These findings support earlier observations about GBA-related PD... there does seem to be a tendency for increased neuro-psychiatric features, cognitive impairment and perhaps a more severe motor phenotype...
J Neurol Sci. 2016 Nov 15;370:63-69. doi: 10.1016/j.jns.2016.08.059. Epub 2016 Aug 30.
Swan M, Doan N, Ortega RA, Barrett M, Nichols W, Ozelius L, Soto-Valencia J, Boschung S, Deik A, Sarva H, Cabassa J, Johannes B, Raymond D, Marder K, Giladi N, Miravite J, Severt W, Sachdev R, Shanker V, Bressman S, Saunders-Pullman R.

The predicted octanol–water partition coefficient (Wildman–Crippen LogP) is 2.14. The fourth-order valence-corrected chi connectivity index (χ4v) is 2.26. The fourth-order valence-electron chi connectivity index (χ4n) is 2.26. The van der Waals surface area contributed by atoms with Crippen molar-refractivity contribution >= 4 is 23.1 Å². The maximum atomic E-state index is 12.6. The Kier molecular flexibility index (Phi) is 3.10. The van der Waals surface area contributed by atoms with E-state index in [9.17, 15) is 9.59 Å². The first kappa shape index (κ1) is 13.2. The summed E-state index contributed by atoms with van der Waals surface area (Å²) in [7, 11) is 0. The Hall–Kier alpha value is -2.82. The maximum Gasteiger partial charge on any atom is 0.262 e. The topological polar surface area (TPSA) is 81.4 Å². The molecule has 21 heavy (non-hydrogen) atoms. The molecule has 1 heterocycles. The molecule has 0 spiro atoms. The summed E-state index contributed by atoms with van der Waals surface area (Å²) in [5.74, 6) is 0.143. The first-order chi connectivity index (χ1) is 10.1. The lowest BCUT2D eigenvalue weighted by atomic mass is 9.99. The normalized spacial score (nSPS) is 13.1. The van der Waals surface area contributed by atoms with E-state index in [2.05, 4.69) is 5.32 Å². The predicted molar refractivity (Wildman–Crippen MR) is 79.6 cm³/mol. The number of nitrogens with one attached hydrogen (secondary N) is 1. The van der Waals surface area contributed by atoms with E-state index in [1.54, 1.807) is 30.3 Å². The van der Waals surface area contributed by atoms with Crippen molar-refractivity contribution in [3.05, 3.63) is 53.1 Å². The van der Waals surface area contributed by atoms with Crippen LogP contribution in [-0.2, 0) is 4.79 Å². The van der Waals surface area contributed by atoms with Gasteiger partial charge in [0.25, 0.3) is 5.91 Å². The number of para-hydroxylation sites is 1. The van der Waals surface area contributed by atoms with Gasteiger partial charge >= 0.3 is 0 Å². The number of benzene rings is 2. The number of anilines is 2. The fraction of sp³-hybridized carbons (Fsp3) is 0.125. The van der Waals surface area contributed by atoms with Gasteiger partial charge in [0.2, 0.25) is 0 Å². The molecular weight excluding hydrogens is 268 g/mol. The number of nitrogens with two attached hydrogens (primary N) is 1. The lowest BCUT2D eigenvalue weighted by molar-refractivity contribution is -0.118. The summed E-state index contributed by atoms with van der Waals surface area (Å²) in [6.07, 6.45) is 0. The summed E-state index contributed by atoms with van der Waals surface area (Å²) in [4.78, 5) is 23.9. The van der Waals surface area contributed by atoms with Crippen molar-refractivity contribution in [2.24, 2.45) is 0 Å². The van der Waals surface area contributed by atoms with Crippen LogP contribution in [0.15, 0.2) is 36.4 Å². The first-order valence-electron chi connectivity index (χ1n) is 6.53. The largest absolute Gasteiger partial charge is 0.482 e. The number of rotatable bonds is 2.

Mutations in GBA1 are a well-established risk factor for Parkinson disease (PD). GBA-associated PD (GBA-PD) may have a higher burden of nonmotor symptoms than idiopathic PD (IPD). We sought to characterize the relationship between GBA-PD and neuropsychiatric symptoms. Subjects were screened for common GBA1 mutations. GBA-PD (n=31) and non-carrier (IPD; n=55) scores were compared on the Unified Parkinson Disease Rating Scale (UPDRS), Montreal Cognitive Assessment (MoCA), Beck Depression Inventory (BDI), and the State-Trait Anxiety Index (STAI). In univariate comparisons, GBA-PD had a greater prevalence of depression (33.3%) versus IPD (13.2%) (p<0.05). In regression models controlling for age, sex, disease duration, motor disability, and MoCA score, GBA-PD had an increased odds of depression (OR 3.66, 95% CI 1.13-11.8) (p=0.03). Post-hoc analysis stratified by sex showed that, among men, GBA-PD had a higher burden of trait anxiety and depression than IPD; this finding was sustained in multivariate models. Among women, GBA-PD did not confer greater psychiatric morbidity than IPD. These results suggest that GBA1 mutations confer greater risk of neuropsychiatric morbidity in PD, and that sex may affect this association.